ISRAEL is in mourning following the fatal stabbing of father of four Itamar Ben Gal near the settlement of Ariel in the West Bank.
As men lifted a small bundle of cloth containing Rabbi Ben Gal’s body and placed it on a tallit, women wailed. Nobody was ready for this funeral.
On Monday, Ben Gal, 29, set out to a celebration for a new nephew. He waited at a bus stop by a busy highway when suddenly a terrorist dashed at him from the other side of the road, and stabbed him.
Ben Gal ran away, across the road, but the attack would turn out to be fatal. “I arrived three minutes later, and saw a man lying there on the floor and saw he wasn’t breathing,” Mark Berg told The AJN.
Berg, a rescuer with the Hatzolah organisation, said that they tried to save Ben Gal, but soon realised the odds were stacked against him.
“When we cut the clothes we saw there was also a large cut in the breast, and I saw that he didn’t really have hope. It was very sad but we saw there was no hope.”
As Ben Gal’s body lay on the tallit the next day, his wife Miriam stood looking at it, sobbing. Minutes later, her husband and father of her four children was buried, and mourners were trying to find words of comfort.
Ben Gal’s rabbi, Eliezer Melamed, described him as a “natural leader” who excited students and had the talent to become a yeshivah head.
“Now all the dreams are lost,” Melamed told the large crowd of mourners, which included many students from the Bnei Akiva yeshivah in Givat Shmuel, where he taught.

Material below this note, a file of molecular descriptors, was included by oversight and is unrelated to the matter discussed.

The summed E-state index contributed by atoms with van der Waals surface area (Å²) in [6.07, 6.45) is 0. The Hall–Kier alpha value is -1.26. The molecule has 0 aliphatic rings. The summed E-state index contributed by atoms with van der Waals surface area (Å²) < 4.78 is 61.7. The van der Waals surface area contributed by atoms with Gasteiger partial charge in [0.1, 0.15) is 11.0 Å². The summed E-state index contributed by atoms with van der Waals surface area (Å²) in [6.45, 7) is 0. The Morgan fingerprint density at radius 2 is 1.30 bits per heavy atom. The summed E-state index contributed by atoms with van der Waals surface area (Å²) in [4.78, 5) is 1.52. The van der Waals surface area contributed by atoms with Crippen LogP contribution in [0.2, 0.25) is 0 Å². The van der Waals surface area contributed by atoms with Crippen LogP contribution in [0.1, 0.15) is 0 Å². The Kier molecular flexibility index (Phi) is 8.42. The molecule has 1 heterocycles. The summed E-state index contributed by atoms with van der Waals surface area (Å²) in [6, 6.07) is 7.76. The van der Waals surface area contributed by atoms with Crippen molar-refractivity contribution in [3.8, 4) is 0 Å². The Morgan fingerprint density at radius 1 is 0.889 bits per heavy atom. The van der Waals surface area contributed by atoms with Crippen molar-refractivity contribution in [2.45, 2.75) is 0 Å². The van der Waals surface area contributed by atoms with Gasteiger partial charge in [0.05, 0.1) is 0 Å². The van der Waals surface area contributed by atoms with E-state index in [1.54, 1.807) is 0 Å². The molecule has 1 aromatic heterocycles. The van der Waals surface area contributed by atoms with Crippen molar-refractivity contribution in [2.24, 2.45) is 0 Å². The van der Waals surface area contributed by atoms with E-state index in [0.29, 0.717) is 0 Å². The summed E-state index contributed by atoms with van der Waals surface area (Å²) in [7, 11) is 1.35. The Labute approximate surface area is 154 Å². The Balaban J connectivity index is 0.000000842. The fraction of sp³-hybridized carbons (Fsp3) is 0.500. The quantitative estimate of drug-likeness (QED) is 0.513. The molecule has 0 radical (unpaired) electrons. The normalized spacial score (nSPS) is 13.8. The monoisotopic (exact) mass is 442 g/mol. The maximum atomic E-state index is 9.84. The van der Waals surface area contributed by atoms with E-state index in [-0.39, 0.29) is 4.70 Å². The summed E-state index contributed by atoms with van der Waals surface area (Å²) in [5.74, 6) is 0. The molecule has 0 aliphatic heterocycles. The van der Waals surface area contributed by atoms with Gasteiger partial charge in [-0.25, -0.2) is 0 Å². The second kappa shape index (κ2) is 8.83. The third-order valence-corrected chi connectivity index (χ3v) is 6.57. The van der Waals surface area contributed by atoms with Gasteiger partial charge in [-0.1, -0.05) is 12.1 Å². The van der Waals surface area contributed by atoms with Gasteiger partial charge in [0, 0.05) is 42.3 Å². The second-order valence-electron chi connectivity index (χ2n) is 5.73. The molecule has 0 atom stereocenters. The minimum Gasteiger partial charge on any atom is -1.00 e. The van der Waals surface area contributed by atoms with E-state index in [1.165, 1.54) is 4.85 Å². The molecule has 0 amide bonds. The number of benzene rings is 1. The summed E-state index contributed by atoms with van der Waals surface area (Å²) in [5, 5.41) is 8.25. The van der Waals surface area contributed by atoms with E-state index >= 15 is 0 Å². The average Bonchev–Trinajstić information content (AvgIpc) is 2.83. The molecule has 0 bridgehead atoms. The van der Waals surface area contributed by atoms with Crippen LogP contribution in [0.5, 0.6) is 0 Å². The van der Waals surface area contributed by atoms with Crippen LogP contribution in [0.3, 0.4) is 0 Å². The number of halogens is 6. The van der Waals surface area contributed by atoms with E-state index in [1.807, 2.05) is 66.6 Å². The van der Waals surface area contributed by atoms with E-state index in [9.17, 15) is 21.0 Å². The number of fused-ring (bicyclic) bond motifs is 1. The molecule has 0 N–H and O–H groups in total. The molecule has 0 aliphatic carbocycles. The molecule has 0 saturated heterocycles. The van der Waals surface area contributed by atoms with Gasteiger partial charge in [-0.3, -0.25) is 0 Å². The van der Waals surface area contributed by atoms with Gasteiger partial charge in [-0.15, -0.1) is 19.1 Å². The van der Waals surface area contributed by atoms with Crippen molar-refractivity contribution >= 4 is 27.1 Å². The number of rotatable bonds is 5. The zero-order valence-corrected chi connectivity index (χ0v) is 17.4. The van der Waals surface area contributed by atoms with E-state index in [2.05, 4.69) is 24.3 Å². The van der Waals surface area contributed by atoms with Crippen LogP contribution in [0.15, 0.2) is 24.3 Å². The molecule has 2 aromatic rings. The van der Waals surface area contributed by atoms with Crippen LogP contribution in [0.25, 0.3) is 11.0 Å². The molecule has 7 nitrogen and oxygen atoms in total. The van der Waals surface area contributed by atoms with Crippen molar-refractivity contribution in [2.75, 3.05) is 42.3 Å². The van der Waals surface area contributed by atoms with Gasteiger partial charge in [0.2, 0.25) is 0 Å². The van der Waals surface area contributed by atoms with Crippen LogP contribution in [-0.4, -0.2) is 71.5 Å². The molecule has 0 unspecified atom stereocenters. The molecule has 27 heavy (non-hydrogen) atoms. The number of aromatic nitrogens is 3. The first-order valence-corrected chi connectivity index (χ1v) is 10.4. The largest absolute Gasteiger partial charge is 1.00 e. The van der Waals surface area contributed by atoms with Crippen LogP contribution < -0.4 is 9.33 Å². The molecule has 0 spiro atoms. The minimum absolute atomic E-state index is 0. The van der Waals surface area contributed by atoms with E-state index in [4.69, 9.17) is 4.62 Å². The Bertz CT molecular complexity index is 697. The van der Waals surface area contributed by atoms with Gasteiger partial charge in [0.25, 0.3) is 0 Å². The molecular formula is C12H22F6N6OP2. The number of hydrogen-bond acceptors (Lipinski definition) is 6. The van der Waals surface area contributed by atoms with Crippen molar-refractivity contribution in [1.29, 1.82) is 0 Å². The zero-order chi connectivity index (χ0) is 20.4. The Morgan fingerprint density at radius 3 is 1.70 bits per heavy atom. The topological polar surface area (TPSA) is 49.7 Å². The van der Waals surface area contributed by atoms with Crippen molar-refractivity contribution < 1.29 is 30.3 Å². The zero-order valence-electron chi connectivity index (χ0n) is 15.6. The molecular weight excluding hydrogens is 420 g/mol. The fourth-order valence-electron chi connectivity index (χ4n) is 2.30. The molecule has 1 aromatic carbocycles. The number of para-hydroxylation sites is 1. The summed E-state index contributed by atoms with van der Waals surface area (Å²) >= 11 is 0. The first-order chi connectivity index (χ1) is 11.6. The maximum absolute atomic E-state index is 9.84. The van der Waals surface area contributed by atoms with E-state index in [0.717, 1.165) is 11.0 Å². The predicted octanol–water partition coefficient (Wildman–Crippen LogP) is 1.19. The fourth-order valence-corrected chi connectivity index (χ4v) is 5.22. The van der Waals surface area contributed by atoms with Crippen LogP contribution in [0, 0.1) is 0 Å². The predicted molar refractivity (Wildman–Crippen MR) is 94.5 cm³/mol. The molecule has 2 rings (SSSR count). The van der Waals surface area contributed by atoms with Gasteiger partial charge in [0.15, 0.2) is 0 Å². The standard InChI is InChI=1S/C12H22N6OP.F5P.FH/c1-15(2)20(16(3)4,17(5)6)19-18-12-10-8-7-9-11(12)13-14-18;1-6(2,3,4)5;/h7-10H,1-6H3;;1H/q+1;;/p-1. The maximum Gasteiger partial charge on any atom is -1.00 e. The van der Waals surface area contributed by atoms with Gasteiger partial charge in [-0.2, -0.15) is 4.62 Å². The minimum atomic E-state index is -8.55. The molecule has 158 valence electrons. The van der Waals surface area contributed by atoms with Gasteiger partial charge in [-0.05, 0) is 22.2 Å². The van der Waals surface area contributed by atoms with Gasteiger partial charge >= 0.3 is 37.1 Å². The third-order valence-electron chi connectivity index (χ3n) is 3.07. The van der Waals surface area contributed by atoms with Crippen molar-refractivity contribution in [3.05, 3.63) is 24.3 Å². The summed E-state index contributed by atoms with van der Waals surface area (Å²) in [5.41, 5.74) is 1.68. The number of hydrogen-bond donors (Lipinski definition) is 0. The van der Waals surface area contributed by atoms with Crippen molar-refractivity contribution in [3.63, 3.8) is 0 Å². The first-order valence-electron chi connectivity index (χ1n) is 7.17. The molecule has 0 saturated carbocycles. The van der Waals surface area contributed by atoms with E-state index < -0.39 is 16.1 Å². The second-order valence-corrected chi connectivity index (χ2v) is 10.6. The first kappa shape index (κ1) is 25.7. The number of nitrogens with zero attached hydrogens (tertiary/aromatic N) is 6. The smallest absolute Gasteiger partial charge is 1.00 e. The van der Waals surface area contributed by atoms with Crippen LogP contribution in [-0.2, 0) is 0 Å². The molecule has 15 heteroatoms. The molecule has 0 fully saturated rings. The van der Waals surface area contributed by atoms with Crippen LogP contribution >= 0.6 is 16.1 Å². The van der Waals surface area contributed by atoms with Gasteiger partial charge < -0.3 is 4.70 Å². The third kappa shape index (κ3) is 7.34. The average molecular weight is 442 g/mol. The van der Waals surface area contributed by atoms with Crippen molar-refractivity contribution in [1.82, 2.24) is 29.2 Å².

The yeshivah closed down for the day, and in a statement it eulogised him as “loving and beloved, a man of grace who caused people’s faces to light up”.
Hamas praised the attack, as one of the “successful operations” of the so-called resistance, and some Palestinians enthused about the death on social media.
Ben Gal’s friend and neighbour in the Har Bracha settlement Yonatan Behar told The AJN that his whole community is “devastated”.
Behar, who works at the Har Bracha yeshivah where Ben Gal taught some lessons, said, “He was constantly smiling, a very happy man who was always learning Torah”.
“He worried and cared for all his students who came to him with any problems they had. He was also a “tremendous father and husband”.
David Friedman, the American ambassador to Israel who has a longstanding link to Har Bracha, said he was “praying” for the family.
“Twenty years ago I gave an ambulance to Har Bracha hoping it would be used to deliver healthy babies,” Friedman revealed in a tweet.
“Instead, a man from Har Bracha was just murdered by a terrorist, leaving behind a wife and four children.”